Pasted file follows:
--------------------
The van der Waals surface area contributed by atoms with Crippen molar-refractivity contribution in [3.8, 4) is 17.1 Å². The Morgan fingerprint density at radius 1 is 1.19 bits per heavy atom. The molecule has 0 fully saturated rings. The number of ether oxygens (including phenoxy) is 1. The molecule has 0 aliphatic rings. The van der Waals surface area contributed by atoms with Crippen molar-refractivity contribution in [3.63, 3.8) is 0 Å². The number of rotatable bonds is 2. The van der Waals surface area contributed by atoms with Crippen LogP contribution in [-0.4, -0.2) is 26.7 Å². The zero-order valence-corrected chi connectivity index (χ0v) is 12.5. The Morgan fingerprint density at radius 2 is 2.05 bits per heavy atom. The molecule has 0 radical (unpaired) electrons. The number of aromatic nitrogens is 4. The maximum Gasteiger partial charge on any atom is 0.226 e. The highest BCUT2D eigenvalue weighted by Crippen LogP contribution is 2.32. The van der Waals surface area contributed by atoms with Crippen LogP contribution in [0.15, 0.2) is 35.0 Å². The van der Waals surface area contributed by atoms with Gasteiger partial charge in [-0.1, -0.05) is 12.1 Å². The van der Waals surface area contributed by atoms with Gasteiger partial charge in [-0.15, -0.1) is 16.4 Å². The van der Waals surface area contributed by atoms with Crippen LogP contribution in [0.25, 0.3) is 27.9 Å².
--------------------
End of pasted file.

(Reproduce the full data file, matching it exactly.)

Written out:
The van der Waals surface area contributed by atoms with Crippen molar-refractivity contribution in [3.8, 4) is 17.1 Å². The Morgan fingerprint density at radius 1 is 1.19 bits per heavy atom. The molecule has 0 fully saturated rings. The number of ether oxygens (including phenoxy) is 1. The molecule has 0 aliphatic rings. The van der Waals surface area contributed by atoms with Crippen molar-refractivity contribution in [3.63, 3.8) is 0 Å². The number of rotatable bonds is 2. The van der Waals surface area contributed by atoms with Crippen LogP contribution in [-0.4, -0.2) is 26.7 Å². The zero-order valence-corrected chi connectivity index (χ0v) is 12.5. The Morgan fingerprint density at radius 2 is 2.05 bits per heavy atom. The molecule has 0 radical (unpaired) electrons. The number of aromatic nitrogens is 4. The maximum Gasteiger partial charge on any atom is 0.226 e. The highest BCUT2D eigenvalue weighted by Crippen LogP contribution is 2.32. The van der Waals surface area contributed by atoms with Crippen LogP contribution in [0.15, 0.2) is 35.0 Å². The van der Waals surface area contributed by atoms with Gasteiger partial charge in [-0.1, -0.05) is 12.1 Å². The van der Waals surface area contributed by atoms with Gasteiger partial charge in [-0.15, -0.1) is 16.4 Å². The van der Waals surface area contributed by atoms with Crippen LogP contribution in [0.25, 0.3) is 27.9 Å².